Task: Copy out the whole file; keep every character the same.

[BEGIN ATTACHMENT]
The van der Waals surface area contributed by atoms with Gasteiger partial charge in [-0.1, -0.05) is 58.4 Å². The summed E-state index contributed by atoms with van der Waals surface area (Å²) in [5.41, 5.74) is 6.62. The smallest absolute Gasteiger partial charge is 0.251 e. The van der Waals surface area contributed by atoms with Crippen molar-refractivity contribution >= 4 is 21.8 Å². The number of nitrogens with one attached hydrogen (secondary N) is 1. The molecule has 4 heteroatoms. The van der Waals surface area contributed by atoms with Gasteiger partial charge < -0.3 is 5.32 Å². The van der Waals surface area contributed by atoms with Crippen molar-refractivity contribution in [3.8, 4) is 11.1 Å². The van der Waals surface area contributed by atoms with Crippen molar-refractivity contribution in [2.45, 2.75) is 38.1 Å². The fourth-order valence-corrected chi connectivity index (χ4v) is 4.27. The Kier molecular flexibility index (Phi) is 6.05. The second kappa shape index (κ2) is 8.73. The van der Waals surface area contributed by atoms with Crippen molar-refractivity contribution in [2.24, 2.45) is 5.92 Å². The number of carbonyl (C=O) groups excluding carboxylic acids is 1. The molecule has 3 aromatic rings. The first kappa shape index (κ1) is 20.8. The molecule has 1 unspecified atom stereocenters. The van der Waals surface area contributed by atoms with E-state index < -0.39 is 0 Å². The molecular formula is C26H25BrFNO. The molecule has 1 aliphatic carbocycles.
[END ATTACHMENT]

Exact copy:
The van der Waals surface area contributed by atoms with Gasteiger partial charge in [-0.1, -0.05) is 58.4 Å². The summed E-state index contributed by atoms with van der Waals surface area (Å²) in [5.41, 5.74) is 6.62. The smallest absolute Gasteiger partial charge is 0.251 e. The van der Waals surface area contributed by atoms with Crippen molar-refractivity contribution >= 4 is 21.8 Å². The number of nitrogens with one attached hydrogen (secondary N) is 1. The molecule has 4 heteroatoms. The van der Waals surface area contributed by atoms with Gasteiger partial charge < -0.3 is 5.32 Å². The van der Waals surface area contributed by atoms with Crippen molar-refractivity contribution in [3.8, 4) is 11.1 Å². The van der Waals surface area contributed by atoms with Crippen molar-refractivity contribution in [2.45, 2.75) is 38.1 Å². The fourth-order valence-corrected chi connectivity index (χ4v) is 4.27. The Kier molecular flexibility index (Phi) is 6.05. The second kappa shape index (κ2) is 8.73. The van der Waals surface area contributed by atoms with Crippen molar-refractivity contribution in [2.24, 2.45) is 5.92 Å². The number of carbonyl (C=O) groups excluding carboxylic acids is 1. The molecule has 3 aromatic rings. The first kappa shape index (κ1) is 20.8. The molecule has 1 unspecified atom stereocenters. The van der Waals surface area contributed by atoms with E-state index < -0.39 is 0 Å². The molecular formula is C26H25BrFNO. The molecule has 1 aliphatic carbocycles.